PRM makes decisions at the point of authorization based on:

1.     Customer profile - i.e., customers with a $200/day average try to charge $500; customers are also lumped into "peer groups" and charges are expected to conform to the pattern of the group - or else!

2.      Rule basis - the rules are managed by the bank; they may decide taking out the maximum from the ATM a minute before AND after midnight is acceptable for this customer; maybe not

3.      Analytics - detecting a pattern in charges that equate to the PRM database of fraudulent patterns

As a learning system, PRM learns when it has been wrong and tunes accordingly.  Patterns start with the known fraudulent patterns such as small charges at a gas pump followed by a Best Buy shopping spree, and go from there into areas I won't be writing about here.  Some are quite nuanced, reflecting the growing sophistication of both the criminal network and the network detecting the crime.

One of the benefits is sharing learned fraud patterns across the ACI network.  And although ACI brings in third-party, syndicated data, to enhance customer data it does not aggregate customer transactions across the network.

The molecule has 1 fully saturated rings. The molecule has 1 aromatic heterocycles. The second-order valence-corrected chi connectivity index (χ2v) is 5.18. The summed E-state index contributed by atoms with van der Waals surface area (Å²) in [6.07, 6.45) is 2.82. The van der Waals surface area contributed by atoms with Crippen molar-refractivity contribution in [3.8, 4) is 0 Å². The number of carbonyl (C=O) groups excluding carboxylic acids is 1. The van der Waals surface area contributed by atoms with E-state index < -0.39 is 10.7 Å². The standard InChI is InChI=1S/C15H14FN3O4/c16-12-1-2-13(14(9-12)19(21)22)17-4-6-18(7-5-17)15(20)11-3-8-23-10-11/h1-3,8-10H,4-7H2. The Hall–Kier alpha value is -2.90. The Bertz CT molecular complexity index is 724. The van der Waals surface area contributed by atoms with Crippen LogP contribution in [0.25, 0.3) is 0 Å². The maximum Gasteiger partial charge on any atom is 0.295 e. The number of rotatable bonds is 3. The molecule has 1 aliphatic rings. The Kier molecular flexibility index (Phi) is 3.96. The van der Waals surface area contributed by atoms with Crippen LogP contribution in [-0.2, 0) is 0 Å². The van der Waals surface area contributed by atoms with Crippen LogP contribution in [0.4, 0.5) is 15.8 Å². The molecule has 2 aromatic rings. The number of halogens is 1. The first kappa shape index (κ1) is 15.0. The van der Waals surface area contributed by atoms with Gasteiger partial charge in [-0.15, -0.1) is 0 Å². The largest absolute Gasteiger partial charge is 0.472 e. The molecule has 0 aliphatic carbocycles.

So the cat and mouse game continues into 2011 and, as with many important initiatives, we find information management critical to the solution.

Posted July 13, 2011 12:19 PM
Permalink | 1 Comment |

1 Comment

Interesting post sir.

I think there are two issues that keep slapping me upside the head.

First is the fact that, as you pointed out, individual banks make the decisions. I think there needs to be one set of rules across the industry - those that work the best.

Second, I believe that if Chip and PIN is as successful as the industry wants us to believe - and I tend to think it is - then the brands should be pushing for it in the US. Instead, they have pushed out the much more dangerous proximity technology all the while keeping the vulnerable mag stripe.

It's hard for me to believe that card security is high on the priority list with the industry making decisions like this.

Tom Mahoney, Director